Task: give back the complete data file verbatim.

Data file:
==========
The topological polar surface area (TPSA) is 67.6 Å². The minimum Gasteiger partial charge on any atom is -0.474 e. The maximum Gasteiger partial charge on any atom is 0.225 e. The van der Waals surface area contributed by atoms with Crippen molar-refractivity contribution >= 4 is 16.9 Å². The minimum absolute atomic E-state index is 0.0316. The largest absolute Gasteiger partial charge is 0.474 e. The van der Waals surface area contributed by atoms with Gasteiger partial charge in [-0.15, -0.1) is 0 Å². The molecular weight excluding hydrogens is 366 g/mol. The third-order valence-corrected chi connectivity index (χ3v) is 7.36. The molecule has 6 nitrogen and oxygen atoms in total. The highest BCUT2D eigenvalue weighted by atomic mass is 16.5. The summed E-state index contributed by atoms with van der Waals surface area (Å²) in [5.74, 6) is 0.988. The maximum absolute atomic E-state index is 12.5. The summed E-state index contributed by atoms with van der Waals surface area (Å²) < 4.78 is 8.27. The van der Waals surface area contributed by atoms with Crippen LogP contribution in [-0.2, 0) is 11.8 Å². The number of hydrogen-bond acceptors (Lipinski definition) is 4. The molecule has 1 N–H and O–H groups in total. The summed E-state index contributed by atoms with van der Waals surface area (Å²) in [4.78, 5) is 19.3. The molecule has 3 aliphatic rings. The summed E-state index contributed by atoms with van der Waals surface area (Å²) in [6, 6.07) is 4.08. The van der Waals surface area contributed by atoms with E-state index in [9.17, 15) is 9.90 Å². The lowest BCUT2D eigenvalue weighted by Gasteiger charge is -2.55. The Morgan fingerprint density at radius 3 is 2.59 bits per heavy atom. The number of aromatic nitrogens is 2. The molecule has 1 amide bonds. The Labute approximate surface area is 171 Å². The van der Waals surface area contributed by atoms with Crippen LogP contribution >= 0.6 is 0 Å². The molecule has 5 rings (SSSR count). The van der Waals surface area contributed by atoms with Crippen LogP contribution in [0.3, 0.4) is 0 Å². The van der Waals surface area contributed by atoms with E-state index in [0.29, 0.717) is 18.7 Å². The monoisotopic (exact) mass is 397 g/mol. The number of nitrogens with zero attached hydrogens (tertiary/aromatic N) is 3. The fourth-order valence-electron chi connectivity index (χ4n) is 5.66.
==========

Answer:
The topological polar surface area (TPSA) is 67.6 Å². The minimum Gasteiger partial charge on any atom is -0.474 e. The maximum Gasteiger partial charge on any atom is 0.225 e. The van der Waals surface area contributed by atoms with Crippen molar-refractivity contribution >= 4 is 16.9 Å². The minimum absolute atomic E-state index is 0.0316. The largest absolute Gasteiger partial charge is 0.474 e. The van der Waals surface area contributed by atoms with Gasteiger partial charge in [-0.15, -0.1) is 0 Å². The molecular weight excluding hydrogens is 366 g/mol. The third-order valence-corrected chi connectivity index (χ3v) is 7.36. The molecule has 6 nitrogen and oxygen atoms in total. The highest BCUT2D eigenvalue weighted by atomic mass is 16.5. The summed E-state index contributed by atoms with van der Waals surface area (Å²) in [5.74, 6) is 0.988. The maximum absolute atomic E-state index is 12.5. The summed E-state index contributed by atoms with van der Waals surface area (Å²) < 4.78 is 8.27. The van der Waals surface area contributed by atoms with Crippen LogP contribution in [-0.2, 0) is 11.8 Å². The number of hydrogen-bond acceptors (Lipinski definition) is 4. The molecule has 1 N–H and O–H groups in total. The summed E-state index contributed by atoms with van der Waals surface area (Å²) in [4.78, 5) is 19.3. The molecule has 3 aliphatic rings. The summed E-state index contributed by atoms with van der Waals surface area (Å²) in [6, 6.07) is 4.08. The van der Waals surface area contributed by atoms with E-state index in [9.17, 15) is 9.90 Å². The lowest BCUT2D eigenvalue weighted by Gasteiger charge is -2.55. The Morgan fingerprint density at radius 3 is 2.59 bits per heavy atom. The number of aromatic nitrogens is 2. The molecule has 1 amide bonds. The Labute approximate surface area is 171 Å². The van der Waals surface area contributed by atoms with Crippen LogP contribution >= 0.6 is 0 Å². The molecule has 5 rings (SSSR count). The van der Waals surface area contributed by atoms with Crippen LogP contribution in [0.3, 0.4) is 0 Å². The van der Waals surface area contributed by atoms with E-state index in [0.29, 0.717) is 18.7 Å². The monoisotopic (exact) mass is 397 g/mol. The number of nitrogens with zero attached hydrogens (tertiary/aromatic N) is 3. The fourth-order valence-electron chi connectivity index (χ4n) is 5.66.